Quantcast

Baltimore seeks answers in Freddie Gray's death

Cell phone video recorded police dragging Gray as he screamed

Ben Brumfield | 4/20/2015, 10 a.m.
Freddie Gray was in perfect health until police chased and tackled him in Baltimore over a week ago, his lawyer ...
Deputy Commissioner Rodriguez held a press conference on Monday, April 13 to updates the media on a prisoner who was injured in police custody. That prisoner, Freddie Gray, died in the hospital a week later. (Photo: Baltimore City Police)

— Freddie Gray was in perfect health until police chased and tackled him in Baltimore over a week ago, his lawyer said. Less than an hour later, he was on his way to a trauma clinic with a spinal injury, where he fell into a coma.

VIDEO: Why did Baltimore police chase Freddie Gray?

On Monday, police may reveal details of what happened to him when they hold a news conference.

Two witnesses hit record on their cell phones during what looked to be the 25-year-old's arrest. Police told CNN affiliate WJZ that they also have surveillance video of him.

But there appears to be a gap of some minutes left to account for in the April 12 incident. Police, according to their own timeline, spotted Gray, gave chase, caught him, cuffed him and requested a paddy wagon in fewer than 4 minutes. The transport van left with Gray about 11 minutes after that, police said, and another 30 minutes passed before "units request paramedics to the Western District to transport the suspect to an area hospital."

Gray died Sunday, a full week after the encounter and just hours after protesters in front of Baltimore police headquarters raised signs and hands in the air and cried, "Justice for Freddie."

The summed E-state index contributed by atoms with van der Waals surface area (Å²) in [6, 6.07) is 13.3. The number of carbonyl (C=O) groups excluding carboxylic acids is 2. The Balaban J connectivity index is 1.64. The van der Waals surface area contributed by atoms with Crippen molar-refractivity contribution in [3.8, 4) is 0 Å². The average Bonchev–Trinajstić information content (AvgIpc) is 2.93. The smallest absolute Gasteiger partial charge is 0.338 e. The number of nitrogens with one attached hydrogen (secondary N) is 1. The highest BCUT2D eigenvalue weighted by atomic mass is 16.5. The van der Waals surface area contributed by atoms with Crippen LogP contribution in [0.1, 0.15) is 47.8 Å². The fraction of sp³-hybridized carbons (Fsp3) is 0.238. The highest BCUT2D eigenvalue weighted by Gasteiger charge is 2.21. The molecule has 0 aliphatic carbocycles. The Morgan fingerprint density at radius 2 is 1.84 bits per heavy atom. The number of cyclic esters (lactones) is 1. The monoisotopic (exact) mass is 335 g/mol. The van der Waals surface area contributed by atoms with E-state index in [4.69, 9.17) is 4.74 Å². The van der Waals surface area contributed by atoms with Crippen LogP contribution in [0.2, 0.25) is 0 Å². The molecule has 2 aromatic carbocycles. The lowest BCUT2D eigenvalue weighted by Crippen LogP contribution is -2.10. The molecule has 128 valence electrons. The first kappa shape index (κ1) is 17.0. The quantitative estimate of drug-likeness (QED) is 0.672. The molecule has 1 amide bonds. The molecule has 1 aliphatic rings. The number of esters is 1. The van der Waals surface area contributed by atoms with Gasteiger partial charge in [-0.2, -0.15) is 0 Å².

Police encounter

When cell phones began recording, Gray was already on the ground with three officers kneeling over him. And he let out long, painful screams.

Officers had encountered him a minute earlier, police said. They were working an area where drug deals and other crimes are common, Deputy Police Commissioner Jerry Rodriguez said.

They thought Gray may have been involved in a crime, but there was no evidence that he committed a crime, Gray family attorney William Murphy Jr. said, and WJZ reported last week that police had not said what their suspicion was.

"Officers were working in an area that is known for violent crime and drug sales. Officers went to make an encounter with Mr. Gray when he fled from them," Baltimore Police Department spokesman, Capt. Eric Kowalczyk, said Sunday.

Pressed on why police initially stopped Gray, Kowalczyk said the department hadn't released that information because investigators are still conducting interviews.

Painful wailing

When officers approached Gray, he ran. They pursued and caught him quickly, at 8:40 a.m., according to a police timeline.

The officers called for a prisoner transport van. Cell phone video taken from two separate positions showed officers lifting Gray, whose hands were cuffed, up by his shoulders and dragging him to the back of the van.

He legs dangled behind him listlessly as he wailed.

Officers put more restraints on Gray inside the van, police said, while surveillance video recorded him conscious and talking. The video has not been released to the public.

The 30 minutes

That was at 8:54 a.m.

At 9:24 a.m., police called an ambulance to pick Gray up at the Western District police station. Murphy wants to know what happened in those 30 minutes in between.

The ambulance took Gray to the University of Maryland Medical Center's Shock Trauma Center.